Madelene asked:

what is the meaning of "the man who moves a mountain begins by carrying stones"?

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Sieglinde I got the impression that it means you start a large job in small steps. This could even include learning a new thing.
Annie Feng I'm working through the text in its original Chinese, and haven't come across this quote. If you have a page number or chapter to point me to, perhaps I'd be more equipped to provide a more comprehensive answer. A quick google search would suggest that it's the proverb of "愚公移山", which is the story of a "foolish" man whose goal was to move a mountain, and was laughed at by all. He moved a stone at a time and slowly, over years, did in fact move the mountain, and it goes to show that small, insignificant actions add up over time. This proverb doesn't seem to originate from a Confucius text, it's probably older. From

"The source of 愚公移山 is not Confucius (Kǒng Zǐ ), but Liè Zĭ (or Liè Yǔ Kòu, to give him his full name). Liè Zĭ was one of the three main philosophers who originally formulated the tenets of Daoist philosophy. He is thought to have lived around a century after Confucius.

愚公移山 is not really a proverb as such, but only the title of a fable found in the Lie Zi (the name given to Lie Zi's writings). You have to know the content of the fable in order to understand the significance of the words - literally "Yu* Gong moves mountains**".

My source for the information on Lie Zi is the website, where you can find the fable in the original ancient Chinese and in a modern adaptation.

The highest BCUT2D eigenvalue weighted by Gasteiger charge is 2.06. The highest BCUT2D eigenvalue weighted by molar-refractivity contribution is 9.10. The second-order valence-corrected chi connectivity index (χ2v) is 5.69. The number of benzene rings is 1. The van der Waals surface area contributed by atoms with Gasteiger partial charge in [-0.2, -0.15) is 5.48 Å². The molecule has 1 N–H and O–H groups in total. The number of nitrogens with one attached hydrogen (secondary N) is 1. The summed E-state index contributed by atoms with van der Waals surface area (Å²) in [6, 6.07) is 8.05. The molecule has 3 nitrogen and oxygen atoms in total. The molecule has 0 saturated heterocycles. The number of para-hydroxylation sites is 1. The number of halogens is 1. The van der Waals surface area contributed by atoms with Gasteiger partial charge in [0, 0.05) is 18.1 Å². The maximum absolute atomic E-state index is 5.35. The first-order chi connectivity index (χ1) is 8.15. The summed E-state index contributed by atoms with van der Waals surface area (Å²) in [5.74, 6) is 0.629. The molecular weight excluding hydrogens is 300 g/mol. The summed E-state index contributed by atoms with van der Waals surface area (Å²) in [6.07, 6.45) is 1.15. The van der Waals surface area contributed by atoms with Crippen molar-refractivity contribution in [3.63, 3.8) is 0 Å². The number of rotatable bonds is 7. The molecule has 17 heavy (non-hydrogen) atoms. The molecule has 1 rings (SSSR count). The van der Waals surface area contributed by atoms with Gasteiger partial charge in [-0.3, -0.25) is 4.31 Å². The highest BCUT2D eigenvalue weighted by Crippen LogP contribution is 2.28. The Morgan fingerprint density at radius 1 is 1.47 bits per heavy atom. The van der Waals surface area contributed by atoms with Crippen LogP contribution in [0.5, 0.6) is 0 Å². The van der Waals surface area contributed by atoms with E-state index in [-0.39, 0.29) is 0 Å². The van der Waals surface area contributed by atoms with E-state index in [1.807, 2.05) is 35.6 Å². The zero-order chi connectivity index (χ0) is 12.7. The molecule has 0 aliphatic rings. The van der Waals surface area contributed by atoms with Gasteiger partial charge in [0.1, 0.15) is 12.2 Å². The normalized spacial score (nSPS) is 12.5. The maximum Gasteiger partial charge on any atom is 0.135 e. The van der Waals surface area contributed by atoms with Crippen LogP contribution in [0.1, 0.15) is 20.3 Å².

Whether any Chinese philosopher ever actually said "The man who moves a mountain begins by carrying away small stones" is another matter, and I suspect the answer is that none ever did.

* The particular character for yú means "foolish" in Chinese, but serves in the fable as an ironic name for a man who appeared foolish but was actually wise. "
Celz Lin It means if you want to do something big, start doing it in small steps until you reach your goal. It’s definitely the business practice in Asia. This is the most accurate translation.
Shawn Methinks: If one endeavors to move a mountain, the same one must also be endeavoring to establish a mountain, as the materials must be deposited somewhere. Hence, the new mountain must be appropriately planned, well located, and have an appropriate stone foundation. By analogy, we should not tear down big things without a plan. We should not topple governments unless we have a plan for their resurrection. We should not destroy anything of necessity without first considering how we will replace it or what we will do with the refuse.
Antonio Gallo Step by step ...
Tony Philpin It is almost an analogy with geological process like glaciation., itself a slow attritive process. Mountains really are eroded by carrying stones, away from them.
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